informal discussions or training situations. Not all communication is verbal; a UCLA study found that as much as 93% of all communicational effectiveness is "determined by nonverbal cutes," and another study found that "the impact of a performance was determined 7 percent by the words used, 38 percent by voice quality, and 55 percent by the nonverbal communication" (Heathfield). The types of communication are also distinguished by their purpose. Some communication is intended only to impart information, while other forms of communication are designed to persuade, provoke, engender creative output, or promote teamwork. Nonverbal Communication While most people focus on how their verbal communication is designed, nonverbal communication tends to occur without their even being aware of it. It has been said that "Nonverbal communication speaks louder than words," and this is true because "The visual sense is dominant for most people" (Segal). Nonverbal communication relies on nonverbal cues to send messages and on emotional intelligence to receive them. Among the most important nonverbal cures are eye contact, facial expression, tone of voice, posture, touch, intensity, timing and pace, and sounds that convey understanding. Eye contact makes it possible to see another's emotions, and facial expression and tone of voice underscore those emotions. Posture can convey much information, as well; a stiff, uncomfortable stance indicates that the person is not at ease discussing the subject at hand or not comfortable with the other person. A person's touch can also communicate much; a rough, forceful touch can feel overbearing, while a too timid touch may seem weak. A reassuring touch can be more comforting than words. Even the intensity with which information is imparted affects the meaning and impact of communication. A bold, dramatic approach communicates a completely different sentiment than a tentative or passive approach. The timing and pace of communication also conveys a message. Talking to someone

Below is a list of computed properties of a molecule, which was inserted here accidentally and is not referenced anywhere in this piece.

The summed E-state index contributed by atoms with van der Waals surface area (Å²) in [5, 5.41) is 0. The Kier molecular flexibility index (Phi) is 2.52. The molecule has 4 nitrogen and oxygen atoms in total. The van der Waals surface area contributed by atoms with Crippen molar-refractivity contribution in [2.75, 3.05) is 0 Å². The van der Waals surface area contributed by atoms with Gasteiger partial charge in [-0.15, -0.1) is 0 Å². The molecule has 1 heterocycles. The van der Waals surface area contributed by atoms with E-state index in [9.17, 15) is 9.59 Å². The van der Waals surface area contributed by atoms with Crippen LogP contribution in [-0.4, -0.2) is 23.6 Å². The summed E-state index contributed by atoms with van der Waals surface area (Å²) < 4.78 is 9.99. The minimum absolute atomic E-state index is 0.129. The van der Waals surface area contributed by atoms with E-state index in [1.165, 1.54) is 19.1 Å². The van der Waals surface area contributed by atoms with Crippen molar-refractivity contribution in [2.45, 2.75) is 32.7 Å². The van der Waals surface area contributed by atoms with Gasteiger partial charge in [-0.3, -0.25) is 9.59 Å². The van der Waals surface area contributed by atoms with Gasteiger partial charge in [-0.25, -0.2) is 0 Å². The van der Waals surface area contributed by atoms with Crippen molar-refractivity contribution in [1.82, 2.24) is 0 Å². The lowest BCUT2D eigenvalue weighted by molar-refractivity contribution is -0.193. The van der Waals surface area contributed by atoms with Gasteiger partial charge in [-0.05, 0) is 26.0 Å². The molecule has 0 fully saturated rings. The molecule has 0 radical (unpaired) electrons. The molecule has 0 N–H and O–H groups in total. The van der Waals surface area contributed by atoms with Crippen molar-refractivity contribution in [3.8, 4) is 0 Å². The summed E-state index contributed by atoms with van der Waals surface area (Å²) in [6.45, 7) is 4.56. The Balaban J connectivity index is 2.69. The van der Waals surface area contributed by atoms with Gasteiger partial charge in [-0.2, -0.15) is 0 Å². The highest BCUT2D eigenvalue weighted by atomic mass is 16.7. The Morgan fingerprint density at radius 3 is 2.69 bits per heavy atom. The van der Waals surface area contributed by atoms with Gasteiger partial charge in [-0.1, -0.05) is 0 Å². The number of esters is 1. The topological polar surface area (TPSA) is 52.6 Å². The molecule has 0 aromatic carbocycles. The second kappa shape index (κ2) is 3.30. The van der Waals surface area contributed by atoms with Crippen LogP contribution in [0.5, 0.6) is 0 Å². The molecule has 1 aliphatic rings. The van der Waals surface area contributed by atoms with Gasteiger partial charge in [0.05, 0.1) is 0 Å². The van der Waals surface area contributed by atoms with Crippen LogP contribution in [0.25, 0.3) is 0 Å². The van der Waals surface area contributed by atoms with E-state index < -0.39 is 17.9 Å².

who is impatient, speaking rapidly, and not listening carefully suggests that the person is not truly interested, while talking to someone who speaks at a slower pace and takes the time to listen patiently gives the message that the person is interested and concerned. Although they seem extraneous, expressions such as "ah," "um, "uh-huh" are expressions of acknowledgment and agreement that can show both understanding and emotional connection (Segal). Segal notes that "Together, these nonverbal signals communicate your interest and investment in others" and identifies the critical importance of the fact that "these elements are experienced much more intensely in the pauses between words and offer us the best opportunities for emotional communication." Persuasive Communication Much communication in the workplace is persuasive. The boss must persuade the workers to do a good job and complete work on time. The organization's leader must cast a compelling vision and bring everyone on board with it so that all are working toward the same goals with the same driving purpose. Employees may persuade the boss to give them a raise or promotion, or they may attempt to persuade him to adopt a creative idea they believe will improve conditions at work. All of these scenarios demand skill at persuasive communication, but unfortunately, many people are not adept at persuasion. They often fall prey to the pitfalls of persuasion-the "up-front hard sell," resisting compromise, trying to persuade with a great argument, or assuming that a single effort will succeed in persuading someone (Harrison). Professor Jay Conger, professor of organizational behavior at the University of Southern California, made a 12-year study of successful business leaders and change agents, in addition to reviewing the academic literature on persuasion and rhetoric (Harrison). Conger found that there are four essential steps to persuasion: establishing credibility, framing goals along common